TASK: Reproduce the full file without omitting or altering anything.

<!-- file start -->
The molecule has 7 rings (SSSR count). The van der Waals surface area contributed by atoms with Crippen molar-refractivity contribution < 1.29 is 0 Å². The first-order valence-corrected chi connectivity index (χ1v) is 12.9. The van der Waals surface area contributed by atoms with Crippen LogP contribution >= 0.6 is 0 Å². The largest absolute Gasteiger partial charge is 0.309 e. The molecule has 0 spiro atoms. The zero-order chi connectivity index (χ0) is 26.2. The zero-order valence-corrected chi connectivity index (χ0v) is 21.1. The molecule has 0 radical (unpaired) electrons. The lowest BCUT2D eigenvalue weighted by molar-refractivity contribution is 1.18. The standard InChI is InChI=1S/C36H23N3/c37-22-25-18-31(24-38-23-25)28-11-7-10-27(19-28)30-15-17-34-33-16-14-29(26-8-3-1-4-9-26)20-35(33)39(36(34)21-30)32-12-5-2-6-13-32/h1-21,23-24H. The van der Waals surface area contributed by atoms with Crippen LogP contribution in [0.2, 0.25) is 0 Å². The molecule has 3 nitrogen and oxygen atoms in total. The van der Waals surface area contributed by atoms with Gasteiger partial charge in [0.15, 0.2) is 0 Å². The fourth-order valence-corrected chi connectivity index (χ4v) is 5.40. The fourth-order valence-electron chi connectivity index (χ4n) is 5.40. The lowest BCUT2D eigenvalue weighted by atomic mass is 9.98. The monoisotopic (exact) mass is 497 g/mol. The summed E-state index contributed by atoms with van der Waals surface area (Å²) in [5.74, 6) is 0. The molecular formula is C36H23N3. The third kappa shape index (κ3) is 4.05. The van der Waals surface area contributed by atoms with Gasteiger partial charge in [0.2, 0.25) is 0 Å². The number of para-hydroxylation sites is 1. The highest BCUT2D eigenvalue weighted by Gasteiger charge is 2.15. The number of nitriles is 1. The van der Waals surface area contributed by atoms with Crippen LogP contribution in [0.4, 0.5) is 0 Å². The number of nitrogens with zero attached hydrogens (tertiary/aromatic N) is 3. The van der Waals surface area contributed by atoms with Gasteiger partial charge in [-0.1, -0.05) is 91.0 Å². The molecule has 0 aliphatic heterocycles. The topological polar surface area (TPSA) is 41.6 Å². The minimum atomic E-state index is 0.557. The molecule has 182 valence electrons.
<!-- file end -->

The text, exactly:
The molecule has 7 rings (SSSR count). The van der Waals surface area contributed by atoms with Crippen molar-refractivity contribution < 1.29 is 0 Å². The first-order valence-corrected chi connectivity index (χ1v) is 12.9. The van der Waals surface area contributed by atoms with Crippen LogP contribution >= 0.6 is 0 Å². The largest absolute Gasteiger partial charge is 0.309 e. The molecule has 0 spiro atoms. The zero-order chi connectivity index (χ0) is 26.2. The zero-order valence-corrected chi connectivity index (χ0v) is 21.1. The molecule has 0 radical (unpaired) electrons. The lowest BCUT2D eigenvalue weighted by molar-refractivity contribution is 1.18. The standard InChI is InChI=1S/C36H23N3/c37-22-25-18-31(24-38-23-25)28-11-7-10-27(19-28)30-15-17-34-33-16-14-29(26-8-3-1-4-9-26)20-35(33)39(36(34)21-30)32-12-5-2-6-13-32/h1-21,23-24H. The van der Waals surface area contributed by atoms with Crippen LogP contribution in [0.2, 0.25) is 0 Å². The molecule has 3 nitrogen and oxygen atoms in total. The van der Waals surface area contributed by atoms with Gasteiger partial charge in [0.15, 0.2) is 0 Å². The fourth-order valence-corrected chi connectivity index (χ4v) is 5.40. The fourth-order valence-electron chi connectivity index (χ4n) is 5.40. The lowest BCUT2D eigenvalue weighted by atomic mass is 9.98. The monoisotopic (exact) mass is 497 g/mol. The summed E-state index contributed by atoms with van der Waals surface area (Å²) in [5.74, 6) is 0. The molecular formula is C36H23N3. The third kappa shape index (κ3) is 4.05. The van der Waals surface area contributed by atoms with Gasteiger partial charge in [0.2, 0.25) is 0 Å². The number of para-hydroxylation sites is 1. The highest BCUT2D eigenvalue weighted by Gasteiger charge is 2.15. The number of nitriles is 1. The van der Waals surface area contributed by atoms with Crippen LogP contribution in [0.4, 0.5) is 0 Å². The number of nitrogens with zero attached hydrogens (tertiary/aromatic N) is 3. The van der Waals surface area contributed by atoms with Gasteiger partial charge in [-0.1, -0.05) is 91.0 Å². The molecule has 0 aliphatic heterocycles. The topological polar surface area (TPSA) is 41.6 Å². The minimum atomic E-state index is 0.557. The molecule has 182 valence electrons.